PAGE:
What do you think will happen to Cambodian politics in the future? Do you think there will be a physical force to change the leader?

I don’t think that will happen in the future. It is more stable. But it still can’t be predicted in the long run, because a hegemonic party system fuels the anger of the powerless on the bottom. People without power will feel that they are being suppressed, and those people will stand up against the people in power to change the system. Another problem of a hegemonic party system is that there could be resistance inside the system itself. When power is highly centralized, the people inside the system will fight against each other to grab power. This could lead to crisis and fragility. Eventually, it could collapse [in a way that] has nothing to do with external forces, [but] because of the people inside the party system itself.

What do you think when some people say that Cambodia cannot move forward without Prime Minister Hun Sen?

I don’t agree with this. Cambodia should share state power [more broadly] to manage state institutions. According to my research, Hun Sen has contributed a lot to the country's development. I don’t think it is fair to only criticize him. But if he wants to hold power for the rest of his life, this does not bode well for Cambodia. This could fuel the anger of the powerless and poor. Those people will seek revenge.

What do you think about the view that a developing country that has weak institutions, like Cambodia, needs a group of elites to hold power to develop the country?

It will be impossible for Cambodia [to develop] if a group of elites holds all power. As I mentioned earlier, the hegemonic party system is fragile and prone to crisis. When crises occur, again and again, the country may still grow, but the growth is fragile. Cambodian economic growth depends upon foreign direct investment and foreign aid. When we have internal problems, we don’t have enough time to develop our country. The leaders will use all their strategies just to maintain their power. So we will depend on external players to intervene in our internal problems. Hence, in the long run, a hegemonic party system cannot sustain its growth. Cambodia might grow over a period of 10 or 20 years, but this growth will not be sustained in the long run because we have weak foundations for the country’s economic development.

Some people say that if a country lifts up more people’s standard of living to the “middle class,” democracy will naturally develop. What do you think about this idea in relation to Cambodia’s recent economic growth?

This theory is very weak. I disagree with this theory. [Some] apply this argument to the case of Singapore. But we have to be aware that Singapore is a city-state. Another example is China. China is far bigger than Cambodia. China has increased the size of its middle class. But we have to be aware that China has strengthened its state institutions since the communist party took power after World War II. When Chinese institutions were strong, the country transformed itself. However, Singapore and China are not democratic countries. Their economies are developed, but the democracy has been held back. That’s why Cambodia should ask itself what it wants. But if the CPP were able to strengthen institutions, this would help Cambodia to develop.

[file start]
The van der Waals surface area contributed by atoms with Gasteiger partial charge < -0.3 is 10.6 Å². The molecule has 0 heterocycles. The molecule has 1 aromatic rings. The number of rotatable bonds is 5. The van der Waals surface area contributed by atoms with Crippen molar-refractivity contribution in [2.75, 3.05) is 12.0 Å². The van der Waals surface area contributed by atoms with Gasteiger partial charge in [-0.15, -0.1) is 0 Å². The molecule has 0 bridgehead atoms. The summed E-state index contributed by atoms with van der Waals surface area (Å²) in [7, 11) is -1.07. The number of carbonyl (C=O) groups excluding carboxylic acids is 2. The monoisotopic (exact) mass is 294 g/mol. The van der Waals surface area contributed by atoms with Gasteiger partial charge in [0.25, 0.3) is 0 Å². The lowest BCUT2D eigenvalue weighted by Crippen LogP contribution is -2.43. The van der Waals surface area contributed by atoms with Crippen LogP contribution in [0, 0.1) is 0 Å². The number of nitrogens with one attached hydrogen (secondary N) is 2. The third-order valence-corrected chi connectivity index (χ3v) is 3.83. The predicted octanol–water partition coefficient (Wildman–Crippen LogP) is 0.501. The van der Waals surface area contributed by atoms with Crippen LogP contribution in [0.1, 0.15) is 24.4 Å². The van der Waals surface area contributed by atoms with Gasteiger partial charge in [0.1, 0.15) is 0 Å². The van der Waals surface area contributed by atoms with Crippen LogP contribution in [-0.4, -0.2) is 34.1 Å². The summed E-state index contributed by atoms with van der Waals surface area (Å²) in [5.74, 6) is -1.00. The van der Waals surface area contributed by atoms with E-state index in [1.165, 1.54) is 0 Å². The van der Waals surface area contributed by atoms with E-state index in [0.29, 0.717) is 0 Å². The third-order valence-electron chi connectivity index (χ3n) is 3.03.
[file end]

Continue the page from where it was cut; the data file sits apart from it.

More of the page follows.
I would suggest the CPP should start with combatting the systematic corruption in the country. A lesson from Singapore is that Singapore has the highest score on the corruption perception index and is regarded as one of the most corruption-free countries. If the CPP can eliminate the corruption problem in Cambodia, I believe people will support the CPP. However, Cambodians are still not convinced that the CPP can address this problem.

My last question is about trust building in the Cambodian politics. What would you suggest for Cambodian leaders to build trust among each other?

I think there should be a process of trust building. The trust-building process needs to be critical and sensitive. In 2015, we talked about the “culture of dialogue.” The culture of dialogue seemed good, but it didn’t appear to be effective. They [the CPP and CNRP] talked, but insulted each other behind the scenes. The trust-building process is very hard. Moreover, because state institutions are weak, we lack trust. I would establish a body that is managed by independent scholars to monitor the process of trust building. But trust building is a complicated and long-term process.

The English version of this interview has been edited and condensed for clarity.